Roger McKay retook second and set off after Thomasen, who had stretched out a lead of almost a minute by the end of the lap. Basalaj was close behind  but the battle for second between the pair meant Thomasen was able to preserve his lead and ease off the pace slightly, conserving fuel. He made his scheduled fuel stop and the third lap of the day and was out in front of Basalaj, who had pitted at the same time.

Many of the other drivers in the class were being slowed by punctures.

The sole Arctic Cat in the class, Donald Preston’s Wildcat, developed a misfire and he stopped on the track.

There were no such problems out the front as Thomasen continued to extend his lead and attrition reduced the field to ten cars or less.

“The second day was great because we knew we could do three laps okay, so I was watching the fuel consumption. But then in the final three Roger was closing in on me so I had to push a bit harder. That was a bit tricky, but I didn’t want him to get past,” he said.

The race was decided in Thomasen’s favour with one lap to run when McKay dropped back with a deflating rear tyre. He overshot the pit entrance and was forced to continue on the failing tyre, stopped and changed it and then had the opposite rear tyre also go flat.

Thomasen flew through the final lap and took the chequered flag to the obvious delight of his pit crew. At the pits, Thomasen was quietly confident he would have enough time advantage to take the event victory. The race is on accumulated time over the two 250 km legs.

McKay’s flat tyres had dropped him behind Nevil Basalaj on the road and Basalaj was second car through the finish line on the Sunday. The time deficit between Basalaj and McKay meant the local would have to be happy with a well-deserved third place while McKay was safely second overall.

Thomasen was the only driver to go under eight hours for the race distance of 500 km: he completed his winning run in 7 hours, 52 minutes. It is the first major endurance title won by UTVs in New Zealand offroad racing, though Thomasen served notice of the race-winning potential of the new class and the Polaris RZR when he won last year’s Gwavas 250.

A total of 30 drivers entered the 2014 Total Lubricants NZ Enduro Championship which was presented in association with Greg Winn Contracting.

Click the following link to view the final results from the 2014 Total Lubricants New Zealand Enduro Champs:

Final Placings 2014 NZ Enduro Champs

North vs South in Offroad Endurance Champs in Nelson

Basalaj in action at Twizel 250

Basalaj in action at Twizel 250

North vs south is the grudge-match agenda this weekend as Aucklander Ernie Hogg brings The General – his Scorpion Chev two-seater V8 unlimited class racer – to Nelson to go up against the proven Jimco Chev V6 of local racer Nevil Basalaj.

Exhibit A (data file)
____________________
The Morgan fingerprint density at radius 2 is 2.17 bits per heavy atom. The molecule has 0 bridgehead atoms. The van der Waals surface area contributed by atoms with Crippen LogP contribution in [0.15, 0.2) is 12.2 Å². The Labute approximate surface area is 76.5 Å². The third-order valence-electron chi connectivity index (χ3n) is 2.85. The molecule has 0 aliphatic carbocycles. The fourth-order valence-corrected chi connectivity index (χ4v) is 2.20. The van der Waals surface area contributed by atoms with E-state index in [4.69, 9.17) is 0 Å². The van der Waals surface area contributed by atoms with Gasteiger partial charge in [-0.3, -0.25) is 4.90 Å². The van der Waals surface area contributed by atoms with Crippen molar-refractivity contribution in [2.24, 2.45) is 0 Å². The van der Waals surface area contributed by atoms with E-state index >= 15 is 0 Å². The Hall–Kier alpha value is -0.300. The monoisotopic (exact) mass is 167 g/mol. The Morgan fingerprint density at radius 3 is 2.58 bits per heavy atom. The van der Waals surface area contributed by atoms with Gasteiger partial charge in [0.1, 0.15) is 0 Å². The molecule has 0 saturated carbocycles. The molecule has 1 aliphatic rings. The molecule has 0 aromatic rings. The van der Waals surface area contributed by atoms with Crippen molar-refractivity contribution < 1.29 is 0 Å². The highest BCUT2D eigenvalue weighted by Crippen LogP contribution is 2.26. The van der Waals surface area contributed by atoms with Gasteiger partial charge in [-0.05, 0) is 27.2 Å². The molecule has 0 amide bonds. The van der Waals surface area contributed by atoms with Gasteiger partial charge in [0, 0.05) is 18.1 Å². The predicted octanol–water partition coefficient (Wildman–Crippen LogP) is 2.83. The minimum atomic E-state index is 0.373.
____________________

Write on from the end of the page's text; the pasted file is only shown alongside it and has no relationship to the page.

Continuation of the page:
At stake is the biggest prize in the 2014 calendar – the New Zealand Endurance Racing Championship title. The biggest endurance race in New Zealand offroad racing’s 2014 calendar is a matter of days away. It is a 500 km race run over two days – 250 km a day – on a fast and challenging forest course at Dovedale, southwest of the South Island city.

Ernie Hogg on dramatic debut at the 2013 ENZED Taupo 1000

Ernie Hogg on dramatic debut at the 2013 ENZED Taupo 1000

The pair met at the Twizel 250 earlier this year, but Hogg found his tyres short on grip as he tried to go wheel to wheel with the Basalaj Jimco.
Hogg’s Wilco Racing Team – one of the most professional in the sport – have completely rebuilt the Scorpion ready for the challenge and head south from Auckland mid-week.
Twizel 250 winner Basalaj meanwhile has been getting his car rebuilt in Christchurch after rolling it at a southern championship round.
In total, six of New Zealand’s fastest unlimited-class cars have entered the event with three North Island and three South Island teams ready to do battle.
Half-rally stage and half-extreme race event, the race is a stand-alone title in the sport. It runs every two years, alternating with the Taupo 1000, and is sponsored this year by Total Oil. Organisers of the Nelson event say recent storms have not affected the venue’s 42 km lap significantly though there have been fallen trees to clear.
Spokesperson Darrin Thomason says the course is equally suited to race cars and trucks and switches seamlessly between high speed logging highways and ‘skid’ roads through established pine forest.
“The race start will be two-side on a big fast arterial road built for the logging crews and the next five kilometres continues in that style, allowing drivers to get sorted before diving into the trickier tracks. We have created a lap that builds on the course we plotted last time and has something to challenge every driver,” said Thomasen.
Spectators will have a range of viewing areas around the start-finish and pits and can also see the cars where they power through a water splash to return to the start-finish area.
There is a new firebreak downhill that will test the nerve of drivers and navigators and the course has its share of muddy sections, fast roads and narrow tracks.